All right to redeem was taken away, if the sale by the defendant was a fair and justifiable sale. If it was not a fair sale, then the plaintiff has not lost the right of redemption, and the question of the fairness of the sale must be litigated in the action to redeem.
If the views I have expressed are correct the motion for a nonsuit, on the ground that the action should have been to redeem, should have been granted, so far, at least, as the property included in the mortgage was in controversy.
I think, therefore, there should be a new trial. Upon which new trial the case, as the pleadings now stand, will be confined to the property claimed not to be covered by the mortgage.
Judgment reversed, and a new trial ordered.
Granger agt. City of Syracuse.
COURT OF APPEALS.
Amos P. GRANGER, appellant, agt. THE CITY OF SYRACUSE,
The opening and widening of a street in the city of Syracuse is not such an improvement as the common council are probibited from making without the application or
consent of the owners of the property upon the line of the improvement. Where it appears from the report of the commissioners appointed to assess the damages
for the land proposed to be taken in such case, that they directly adjudicated upon the plaintiff's right to damages for the land proposed to be taken from him, and reported generally,fexcept in three instances where they either named or described the owners, that as to the other property taken “ the owners thereof are fully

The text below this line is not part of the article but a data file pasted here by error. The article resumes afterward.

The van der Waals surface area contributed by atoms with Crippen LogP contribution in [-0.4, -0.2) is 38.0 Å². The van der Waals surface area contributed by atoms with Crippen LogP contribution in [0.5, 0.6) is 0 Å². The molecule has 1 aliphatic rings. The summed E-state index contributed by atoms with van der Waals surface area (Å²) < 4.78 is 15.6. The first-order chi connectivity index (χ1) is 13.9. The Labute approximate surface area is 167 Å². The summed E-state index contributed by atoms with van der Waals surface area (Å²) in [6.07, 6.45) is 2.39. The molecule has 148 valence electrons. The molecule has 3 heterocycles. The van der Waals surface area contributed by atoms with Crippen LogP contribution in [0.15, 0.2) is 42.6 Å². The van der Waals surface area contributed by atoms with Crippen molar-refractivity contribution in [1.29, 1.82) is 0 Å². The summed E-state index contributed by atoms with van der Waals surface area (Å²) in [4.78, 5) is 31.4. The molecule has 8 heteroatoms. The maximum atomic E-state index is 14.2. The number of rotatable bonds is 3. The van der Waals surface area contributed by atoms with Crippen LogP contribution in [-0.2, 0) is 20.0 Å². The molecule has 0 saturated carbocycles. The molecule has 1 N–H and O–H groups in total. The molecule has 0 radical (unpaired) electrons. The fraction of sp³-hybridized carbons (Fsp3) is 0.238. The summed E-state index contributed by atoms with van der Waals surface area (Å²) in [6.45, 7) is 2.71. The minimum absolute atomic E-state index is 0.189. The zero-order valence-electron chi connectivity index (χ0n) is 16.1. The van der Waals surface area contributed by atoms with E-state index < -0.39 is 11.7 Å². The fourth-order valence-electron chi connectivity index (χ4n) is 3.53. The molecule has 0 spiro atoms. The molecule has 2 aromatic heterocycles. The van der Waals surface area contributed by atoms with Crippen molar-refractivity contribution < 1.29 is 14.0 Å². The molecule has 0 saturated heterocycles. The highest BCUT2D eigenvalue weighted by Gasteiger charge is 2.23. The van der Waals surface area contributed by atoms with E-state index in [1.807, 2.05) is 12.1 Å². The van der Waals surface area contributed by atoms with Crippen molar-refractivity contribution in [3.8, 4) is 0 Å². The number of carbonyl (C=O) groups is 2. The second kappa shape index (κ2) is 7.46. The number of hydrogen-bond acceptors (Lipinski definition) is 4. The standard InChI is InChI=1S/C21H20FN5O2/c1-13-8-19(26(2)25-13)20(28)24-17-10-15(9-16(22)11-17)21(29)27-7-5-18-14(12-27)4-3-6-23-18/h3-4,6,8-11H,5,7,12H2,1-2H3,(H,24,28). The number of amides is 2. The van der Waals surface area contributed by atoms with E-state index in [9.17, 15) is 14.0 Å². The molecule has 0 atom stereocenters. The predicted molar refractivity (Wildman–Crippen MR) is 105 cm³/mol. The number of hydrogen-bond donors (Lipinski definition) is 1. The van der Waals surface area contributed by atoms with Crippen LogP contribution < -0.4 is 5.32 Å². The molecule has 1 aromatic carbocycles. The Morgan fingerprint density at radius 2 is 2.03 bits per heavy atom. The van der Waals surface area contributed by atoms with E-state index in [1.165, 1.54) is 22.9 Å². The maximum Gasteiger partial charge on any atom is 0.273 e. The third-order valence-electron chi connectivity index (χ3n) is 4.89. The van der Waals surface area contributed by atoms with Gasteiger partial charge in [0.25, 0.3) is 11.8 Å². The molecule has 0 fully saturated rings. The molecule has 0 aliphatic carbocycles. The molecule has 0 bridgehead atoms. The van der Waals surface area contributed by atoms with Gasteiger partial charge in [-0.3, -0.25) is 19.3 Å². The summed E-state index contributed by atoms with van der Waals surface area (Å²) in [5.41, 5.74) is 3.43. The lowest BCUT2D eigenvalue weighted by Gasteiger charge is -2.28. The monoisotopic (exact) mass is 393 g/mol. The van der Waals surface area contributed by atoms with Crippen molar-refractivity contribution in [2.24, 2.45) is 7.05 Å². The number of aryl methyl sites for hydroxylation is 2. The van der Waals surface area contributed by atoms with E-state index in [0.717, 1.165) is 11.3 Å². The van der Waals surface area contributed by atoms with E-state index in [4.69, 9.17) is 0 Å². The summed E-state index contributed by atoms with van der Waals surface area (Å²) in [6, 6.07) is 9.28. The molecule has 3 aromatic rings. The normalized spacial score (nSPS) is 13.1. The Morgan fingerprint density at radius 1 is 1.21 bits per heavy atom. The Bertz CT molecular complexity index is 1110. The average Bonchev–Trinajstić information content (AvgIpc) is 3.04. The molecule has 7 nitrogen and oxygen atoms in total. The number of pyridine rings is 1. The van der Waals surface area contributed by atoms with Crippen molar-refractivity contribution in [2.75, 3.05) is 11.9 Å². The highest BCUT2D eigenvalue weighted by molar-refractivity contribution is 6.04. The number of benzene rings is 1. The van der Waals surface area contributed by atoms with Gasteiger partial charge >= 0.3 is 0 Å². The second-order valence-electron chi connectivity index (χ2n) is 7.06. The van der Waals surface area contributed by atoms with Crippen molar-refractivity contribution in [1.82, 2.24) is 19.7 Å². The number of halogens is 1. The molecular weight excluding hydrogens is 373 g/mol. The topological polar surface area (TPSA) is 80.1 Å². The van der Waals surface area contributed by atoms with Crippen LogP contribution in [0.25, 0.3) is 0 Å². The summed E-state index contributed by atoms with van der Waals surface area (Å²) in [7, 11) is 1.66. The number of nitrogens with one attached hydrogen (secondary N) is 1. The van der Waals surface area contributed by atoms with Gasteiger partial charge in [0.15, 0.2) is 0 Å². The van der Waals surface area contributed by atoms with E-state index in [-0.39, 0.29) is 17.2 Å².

compensated for the benefits to the adjoining land owned by them respectively :" Held, that this award was warranted, in substance, by the statute under which the
commissioners proceeded, as that empowered them to deduct the benefits from tbe damages, (Laws, 1857, chap. 136, $ 2.) And it has been settled that the owner's right to compensation, which the constitution has secured, may be satisfied in that way. (Griffin agt. Mayor, &c., of Brooklyn, 4 Comst., 419.) It was not necessary to the validity of the action of the commissioners that the
plaintiff should be named in their report. All that was required was that it should appear that his right to compensation had been considered and adjudicated by the commissioners. The constitution requires only that the owner shall be justly compensated for his property when it may be taken for this purpose ; and that can be done as well by describing or referring to him, as it can by naming bim.
June Term, 1869.
APPEAL from a judgment of the general term in the fifth judicial district.
R. RAYNOR, for plaintiff, appellant.
DANIELS, J.-No substantial foundation appears to exist for the objection that the proceedings taken for the opening and widening of Clinton street, in the city of Syracuse, are void on account of the omission of the owners of the property upon the line of the street to petition for improve